I never need to look for work, it comes looking for me

A few months ago, two major companies in Japan announced that they would be holding all of their inhouse meetings in English – which the majority of their employees don’t speak – and that they would fire any workers who didn’t get their English language ability up to scratch within the next two years.  Several other major companies hinted that they would follow suit.  Most young and not-so-young Japanese are in a state of panic about this situation (imagine that your country had been peacefully invaded by China when you weren’t looking, and that now only fluent Chinese speakers are in line for promotion at any workplace, including your own children and their offspring).  Hence,  I am being absolutely swamped with requests for business English lessons.  I’m giving them seven days a week, in between my cram school lessons, my housewife lessons, my mums-and-babes-lessons, and those annoying JJs.  At the moment there’s a waiting list.  Recently my dentist’s mother asked for private English lessons, and I had to ask her to wait until March of 2011, when I’m pretty certain that there’ll be an opening on Saturday mornings.  And today, one of my young mums told me that her husband wants business English lessons from 7PM every Wednesday night.   Well, Wednesday night (4PM to 10PM) is my only holiday, not to mention my treasured bookclub night when I get to meet up with other expats to talk about how to stay sane and reasonable in this crazy country.  But in the interests of staying insane and unreasonable, I think I’ll just grab every opportunity as it comes, and make the most of it.  After all, it’s not every country in the world that pays me 50 bucks an hour just to sit, talk in English, and smile a lot.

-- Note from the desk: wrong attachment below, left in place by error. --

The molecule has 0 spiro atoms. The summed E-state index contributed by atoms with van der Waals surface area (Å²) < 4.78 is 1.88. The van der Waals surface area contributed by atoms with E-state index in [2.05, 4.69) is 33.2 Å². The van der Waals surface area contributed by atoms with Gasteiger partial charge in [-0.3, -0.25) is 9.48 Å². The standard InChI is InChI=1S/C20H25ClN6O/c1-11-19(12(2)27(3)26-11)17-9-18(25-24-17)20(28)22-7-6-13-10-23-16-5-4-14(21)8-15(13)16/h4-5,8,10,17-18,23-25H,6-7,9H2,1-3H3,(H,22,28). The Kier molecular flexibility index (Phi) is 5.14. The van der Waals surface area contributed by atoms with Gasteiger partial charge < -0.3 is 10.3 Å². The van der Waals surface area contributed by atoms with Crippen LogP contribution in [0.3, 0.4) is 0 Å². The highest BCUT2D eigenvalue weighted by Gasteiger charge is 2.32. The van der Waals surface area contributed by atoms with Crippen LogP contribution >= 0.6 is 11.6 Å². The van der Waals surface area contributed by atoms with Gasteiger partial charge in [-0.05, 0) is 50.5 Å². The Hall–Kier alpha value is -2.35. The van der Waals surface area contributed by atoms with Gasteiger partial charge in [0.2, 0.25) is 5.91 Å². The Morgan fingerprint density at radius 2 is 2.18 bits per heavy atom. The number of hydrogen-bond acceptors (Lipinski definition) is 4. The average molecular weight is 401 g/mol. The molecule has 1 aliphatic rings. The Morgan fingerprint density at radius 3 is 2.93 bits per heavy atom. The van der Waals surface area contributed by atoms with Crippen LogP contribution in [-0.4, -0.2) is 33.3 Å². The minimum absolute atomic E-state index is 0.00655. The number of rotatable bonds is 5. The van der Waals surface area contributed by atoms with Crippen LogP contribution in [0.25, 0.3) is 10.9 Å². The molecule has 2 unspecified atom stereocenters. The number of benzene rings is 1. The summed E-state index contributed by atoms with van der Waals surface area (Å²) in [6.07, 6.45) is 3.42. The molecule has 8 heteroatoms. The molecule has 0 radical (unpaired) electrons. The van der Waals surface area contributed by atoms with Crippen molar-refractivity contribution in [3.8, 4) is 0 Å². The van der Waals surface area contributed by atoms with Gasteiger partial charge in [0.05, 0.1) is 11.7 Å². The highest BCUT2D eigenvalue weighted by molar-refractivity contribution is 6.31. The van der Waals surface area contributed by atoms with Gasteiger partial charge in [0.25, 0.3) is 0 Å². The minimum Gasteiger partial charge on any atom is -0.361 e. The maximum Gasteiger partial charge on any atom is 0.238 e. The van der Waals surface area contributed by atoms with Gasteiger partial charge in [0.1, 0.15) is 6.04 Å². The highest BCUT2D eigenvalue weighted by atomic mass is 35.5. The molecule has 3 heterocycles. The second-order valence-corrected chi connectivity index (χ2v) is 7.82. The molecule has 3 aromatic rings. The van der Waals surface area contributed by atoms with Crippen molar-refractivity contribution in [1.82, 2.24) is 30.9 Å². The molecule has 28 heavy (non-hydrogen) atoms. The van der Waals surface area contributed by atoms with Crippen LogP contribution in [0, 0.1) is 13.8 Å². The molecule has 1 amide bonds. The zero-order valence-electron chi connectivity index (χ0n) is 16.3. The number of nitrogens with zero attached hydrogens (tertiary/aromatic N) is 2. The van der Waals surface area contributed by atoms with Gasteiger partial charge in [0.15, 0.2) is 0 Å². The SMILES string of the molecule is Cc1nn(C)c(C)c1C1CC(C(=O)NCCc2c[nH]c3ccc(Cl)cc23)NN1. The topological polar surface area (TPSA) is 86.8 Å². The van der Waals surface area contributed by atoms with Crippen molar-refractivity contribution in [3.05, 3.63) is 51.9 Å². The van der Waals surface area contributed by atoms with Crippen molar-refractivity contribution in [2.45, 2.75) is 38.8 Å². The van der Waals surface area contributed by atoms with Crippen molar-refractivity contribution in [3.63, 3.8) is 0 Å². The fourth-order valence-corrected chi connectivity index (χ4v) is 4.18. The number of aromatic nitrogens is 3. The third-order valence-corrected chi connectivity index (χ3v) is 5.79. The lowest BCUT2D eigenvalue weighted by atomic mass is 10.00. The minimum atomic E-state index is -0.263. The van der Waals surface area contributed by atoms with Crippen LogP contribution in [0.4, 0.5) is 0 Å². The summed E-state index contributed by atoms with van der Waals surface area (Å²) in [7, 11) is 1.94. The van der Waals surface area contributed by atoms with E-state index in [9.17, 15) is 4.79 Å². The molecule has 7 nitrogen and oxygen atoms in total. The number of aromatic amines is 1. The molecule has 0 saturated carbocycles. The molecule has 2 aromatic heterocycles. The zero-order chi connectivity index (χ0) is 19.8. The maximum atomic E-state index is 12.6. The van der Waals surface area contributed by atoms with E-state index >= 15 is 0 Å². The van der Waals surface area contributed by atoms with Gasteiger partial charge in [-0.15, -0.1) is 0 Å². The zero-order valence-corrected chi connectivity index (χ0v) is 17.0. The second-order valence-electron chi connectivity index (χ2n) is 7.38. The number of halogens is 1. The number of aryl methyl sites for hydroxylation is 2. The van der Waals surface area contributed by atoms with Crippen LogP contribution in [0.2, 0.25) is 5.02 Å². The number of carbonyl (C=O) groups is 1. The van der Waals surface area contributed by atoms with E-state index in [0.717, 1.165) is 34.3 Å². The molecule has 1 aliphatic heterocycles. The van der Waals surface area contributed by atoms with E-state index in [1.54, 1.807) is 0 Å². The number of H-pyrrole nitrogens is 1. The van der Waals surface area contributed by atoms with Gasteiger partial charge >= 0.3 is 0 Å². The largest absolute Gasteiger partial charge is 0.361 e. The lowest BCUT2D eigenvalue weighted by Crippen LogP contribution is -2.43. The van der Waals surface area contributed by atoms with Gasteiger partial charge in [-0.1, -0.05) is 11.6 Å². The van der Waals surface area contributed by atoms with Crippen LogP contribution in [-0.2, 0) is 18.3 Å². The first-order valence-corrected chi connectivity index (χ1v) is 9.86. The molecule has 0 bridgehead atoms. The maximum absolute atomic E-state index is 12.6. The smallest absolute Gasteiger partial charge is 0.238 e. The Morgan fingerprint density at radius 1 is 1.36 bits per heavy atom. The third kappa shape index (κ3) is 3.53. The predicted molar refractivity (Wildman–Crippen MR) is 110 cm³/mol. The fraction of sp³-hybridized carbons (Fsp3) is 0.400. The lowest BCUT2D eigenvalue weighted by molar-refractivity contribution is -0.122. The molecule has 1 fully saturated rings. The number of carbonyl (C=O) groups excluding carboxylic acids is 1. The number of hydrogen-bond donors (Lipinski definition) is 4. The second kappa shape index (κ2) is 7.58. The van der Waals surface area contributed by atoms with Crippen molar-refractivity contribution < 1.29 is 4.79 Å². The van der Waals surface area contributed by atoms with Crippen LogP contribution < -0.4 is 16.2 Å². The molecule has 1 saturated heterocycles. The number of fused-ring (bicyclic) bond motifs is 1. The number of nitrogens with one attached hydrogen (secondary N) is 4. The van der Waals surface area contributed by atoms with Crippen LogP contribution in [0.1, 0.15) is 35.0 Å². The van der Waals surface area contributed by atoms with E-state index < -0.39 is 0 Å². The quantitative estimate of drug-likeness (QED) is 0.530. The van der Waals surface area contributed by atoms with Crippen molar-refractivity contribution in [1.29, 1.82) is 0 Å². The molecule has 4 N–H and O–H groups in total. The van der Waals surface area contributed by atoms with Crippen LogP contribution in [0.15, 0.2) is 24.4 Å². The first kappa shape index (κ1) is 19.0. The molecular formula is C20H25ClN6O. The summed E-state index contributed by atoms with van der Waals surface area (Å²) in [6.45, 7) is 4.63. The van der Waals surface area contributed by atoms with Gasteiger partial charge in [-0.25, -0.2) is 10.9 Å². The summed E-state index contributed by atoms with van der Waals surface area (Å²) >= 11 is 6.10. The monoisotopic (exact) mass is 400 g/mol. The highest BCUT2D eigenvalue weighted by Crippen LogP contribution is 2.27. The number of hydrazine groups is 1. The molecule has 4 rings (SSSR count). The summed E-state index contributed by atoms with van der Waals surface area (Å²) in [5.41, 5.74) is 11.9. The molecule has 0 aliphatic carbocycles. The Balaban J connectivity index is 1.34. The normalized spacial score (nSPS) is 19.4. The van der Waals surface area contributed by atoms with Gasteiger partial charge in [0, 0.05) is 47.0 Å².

Only in Japan, right?

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7 comments on “I never need to look for work, it comes looking for me

  1. Petra says:

    Lucky you, Miko, lucky you.

    Now, for something similar to happen in the US for German lessons… oh well, I should not even start dreaming…

  2. Miko says:

    Uh, don’t you mean “lucky Benjamin?”

    If you were in Japan, you’d be teaching German at a university full of well-bred young ladies, and giving private lessons on the side to elderly retired doctors and museum curators. You’d also be in charge of manning the bratwurst stand at any vaguely German cultural event. Lucky you!

  3. Petra says:

    Vaguely” seems to be the key word here! LOL

  4. Miko says:

    Hey, you’re one of the lucky ones! Apparently I’m vaguely Asian *and* vaguely European … I get it in the neck from both sides! I’d be thrilled if bratwurst was involved, but …

  5. karen1945 says:

    The thing about being self-employed is that there is no guarantee of income or work. So, I say, as long as you can stand the pace, rake in the yen, salt it away for when times aren’t so lucrative. Good for you!

  6. Miko says:

    That’s good advice. At present I’m squirrelling away 50% of my income, and living on the remainder. It’s not that difficult, because fortunately I have very frugal habits. For example, I make rice balls every morning and carry them to work with me so that I don’t have to spend money lunching out (this act alone saves me several hundred dollars a month, you’d be amazed!). I don’t own a cell phone, because I feel that ultimately they waste more time and money than they save (correct me if you think I’m wrong). I never bother subscribing to cable, or renting DVDs; instead I utilise YouTube and other free online video sources. And recently I’m experimenting with bartering English lessons for other services, although it’s been pretty hit-and-miss so far (do I really need a huge box of mandarin oranges that will probably go rotten before I get through them all?). Unfortunately I still haven’t figured out a way to offload my Two Biggest Expenses – you know who they are – but I’m sure it will come to me eventually, hopefully within my lifetime.

  7. Petra says:

    If I could make rice balls – I would be in hog’s heaven.

    Cell phone is a must – as a life line for clients to each me in emergencies.

    We scrapped TV-service last year and never looked back.

    We do do Netflix for DVDs and streaming.

    Unfortunately I can’t do barter – not even for mandarin oranges.

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